Silicon Valley is 90 percent men. Jessica Erickson

The Fabric of our Society

Today, fashion is a mass-produced commodity. This makes us forget that what we wear used to be a political statement – and could once again be an instrument of change.

“La mode, c’est le miroir de l’histoire.” -  Louis XIV

On the 29th of January, 1971, one hundred and eighty of the most exclusive names in high fashion, the press, and Paris’ circle of socialites gathered at la rue Spontini to witness the unveiling of Yves Saint Laurent’s long-awaited spring-summer collection: “La Libération”. They were neither prepared for, nor happy with what they saw:​

“Short dresses, platform shoes, square shoulders, and exaggerated makeup,” a tribute to the occupied Paris of the 1940s, to a decade of deprivation and national humiliation the French just wanted to forget and Saint Laurent dared to find elegant:

“What do I want? To shock people, to force them to think. […] Young people, they don’t have any memories.”
– Yves Saint Laurent

They had come for a dress, they got a scandal. A little entertainment, they got a reminder of a gruesome history and the role they played in it. It was one fashion statement. Critics called the collection “hideous”, to which Saint Laurent shrugged. He knew it wasn’t their eyes, but their conscience that was shocked.

Jeans against the divide

Of course, that was not the first high-heeled excursion fashion made into the realm of the social and political. Centuries earlier, in the revolutionary France of 1789, the leftist, pro-labor idealists discarded the frilly, silky fashion of the aristocracy for simpler styles. They called themselves les sans-culottes, and culottes were the least of the things they got rid of: feudalism, the monarchy, the political role of the church, Marie Antoinette’s head… A while later, the Russian proletariat also idealized aprons and rough cotton dresses during the 1917 Bolshevik Revolution brought down Imperial Russia and heralded communism.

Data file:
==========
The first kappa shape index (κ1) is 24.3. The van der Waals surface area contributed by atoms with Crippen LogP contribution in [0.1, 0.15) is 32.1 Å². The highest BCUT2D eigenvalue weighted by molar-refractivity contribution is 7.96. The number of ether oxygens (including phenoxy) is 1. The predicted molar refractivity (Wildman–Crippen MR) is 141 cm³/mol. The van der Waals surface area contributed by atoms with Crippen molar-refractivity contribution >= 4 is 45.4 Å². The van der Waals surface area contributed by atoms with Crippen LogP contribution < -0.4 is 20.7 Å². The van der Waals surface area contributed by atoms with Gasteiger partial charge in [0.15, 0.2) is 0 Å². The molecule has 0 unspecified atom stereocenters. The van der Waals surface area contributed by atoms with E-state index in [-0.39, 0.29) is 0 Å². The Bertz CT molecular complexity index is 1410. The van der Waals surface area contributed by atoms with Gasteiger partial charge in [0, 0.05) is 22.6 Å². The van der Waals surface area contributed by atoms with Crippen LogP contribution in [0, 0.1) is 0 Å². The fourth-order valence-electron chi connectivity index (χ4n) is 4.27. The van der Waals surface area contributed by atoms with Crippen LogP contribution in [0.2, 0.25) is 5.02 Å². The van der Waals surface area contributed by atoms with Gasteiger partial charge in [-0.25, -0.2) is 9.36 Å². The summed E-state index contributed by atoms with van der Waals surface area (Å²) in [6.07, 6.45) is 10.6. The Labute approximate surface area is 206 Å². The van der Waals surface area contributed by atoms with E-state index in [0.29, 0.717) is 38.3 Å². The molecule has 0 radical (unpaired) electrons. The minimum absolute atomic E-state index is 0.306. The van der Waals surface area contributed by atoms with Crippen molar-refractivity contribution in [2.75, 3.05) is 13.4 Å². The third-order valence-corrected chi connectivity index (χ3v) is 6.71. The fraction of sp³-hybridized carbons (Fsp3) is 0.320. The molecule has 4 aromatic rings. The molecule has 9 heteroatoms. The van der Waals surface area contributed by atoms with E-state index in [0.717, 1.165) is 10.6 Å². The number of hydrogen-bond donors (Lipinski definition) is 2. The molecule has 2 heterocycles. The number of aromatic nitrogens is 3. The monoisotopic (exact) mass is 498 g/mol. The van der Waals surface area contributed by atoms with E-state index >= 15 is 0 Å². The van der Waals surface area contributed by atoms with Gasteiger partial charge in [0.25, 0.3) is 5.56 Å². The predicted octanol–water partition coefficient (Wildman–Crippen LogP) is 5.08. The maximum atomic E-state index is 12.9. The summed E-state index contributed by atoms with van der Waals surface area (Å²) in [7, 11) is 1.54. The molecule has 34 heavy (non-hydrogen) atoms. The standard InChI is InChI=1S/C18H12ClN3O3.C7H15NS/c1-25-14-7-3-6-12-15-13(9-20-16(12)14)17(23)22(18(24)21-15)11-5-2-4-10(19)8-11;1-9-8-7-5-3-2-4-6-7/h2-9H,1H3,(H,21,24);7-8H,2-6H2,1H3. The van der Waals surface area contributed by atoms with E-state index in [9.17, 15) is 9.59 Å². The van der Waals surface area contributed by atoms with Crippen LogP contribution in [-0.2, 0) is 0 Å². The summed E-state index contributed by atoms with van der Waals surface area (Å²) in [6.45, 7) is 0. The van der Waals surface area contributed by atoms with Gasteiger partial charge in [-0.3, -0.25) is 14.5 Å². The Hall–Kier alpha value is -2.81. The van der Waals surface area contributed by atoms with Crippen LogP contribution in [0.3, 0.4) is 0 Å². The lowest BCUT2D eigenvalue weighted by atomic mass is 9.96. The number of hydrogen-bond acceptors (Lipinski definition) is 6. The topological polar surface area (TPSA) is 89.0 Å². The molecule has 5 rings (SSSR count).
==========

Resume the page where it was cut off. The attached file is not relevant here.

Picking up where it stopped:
On the other side of the globe, blue jeans were used as a symbol of resistance against the social and gender divides of 40s, 50s, and 60s America. Punk opposed the pre-packaged, mass-produced lifestyle dictated by capitalism, and later the Hip Hop shoelace-less sneakers drew attention to the plight of African American inmates in a political and economic system that still discriminated against them.

George Bernard Shaw once said: “A fashion is nothing but an induced epidemic.” We think of fashion in terms of trends. But before the trends, there were statements.

Fashion can not be unseen

German social critic and Nobel laureate Thomas Mann wrote: “The apolitical does not exist. Everything is politics.” What you wear is a reflection of your identity, and identity extremely political. Fashion is perhaps the first and foremost expression of political, ideological, and social convictions, for the simple fact that it cannot be quieted or unseen. If fashion were an art movement, it would be realism:​

When Edouard Manet first showcased his famous Olympia in the 1865 Paris Salon, the crude, hard-lined naked prostitute was the last thing the public wanted to see. The artist replied that it was simply a reflection of a truth he saw. In that sense, fashion, too, is a reflection of a political and social reality, whether or not we want to see it.

Image a different statement

So what is the political and social reality of our day? A mass-produced “fast” fashion; cheap products and a short shelf life for a democratized society whose economy runs on constant consumption. A globalized, socialist fashion; trans-national brands blurring cultural and religious distinctions by dictating what is cool and what is not. An obsession with labels, a definition by labels; those appropriated and, worse, those attributed.

The political and social reality of our day is a dichotomy between a jihadism that shrouds women in black veils, robes, and gloves in Mali a secularism that sends schoolgirls home for wearing long black skirts in France. Between thousand dollar dresses at philanthropic events in the United States sweatshop workers who make them at 1.48 dollars an hour in Thailand, 69 cents in the Philippines, and 67 cents in China a generation of insecure, overfed girls trying to squeeze into ever-tighter dresses, and emaciated, photoshopped anorexics modeling them on billboards.

Karl Lagerfeld said: “Fashion is a language that creates itself in clothes to interpret reality.”

Imagine then, just imagine, a fashion that interpreted a different kind of reality. One in which beauty was healthy, trends were ethical, quality was consistent, and diversity was encouraged. Imagine a fashion that reflected freedom of identity, freedom of expression, freedom of choice. Freedom from judgment, freedom from oppression, freedom from hate.

Now that would be a statement.

This post was originally published here on the author’s blog, Aristotle at Afternoon Tea.

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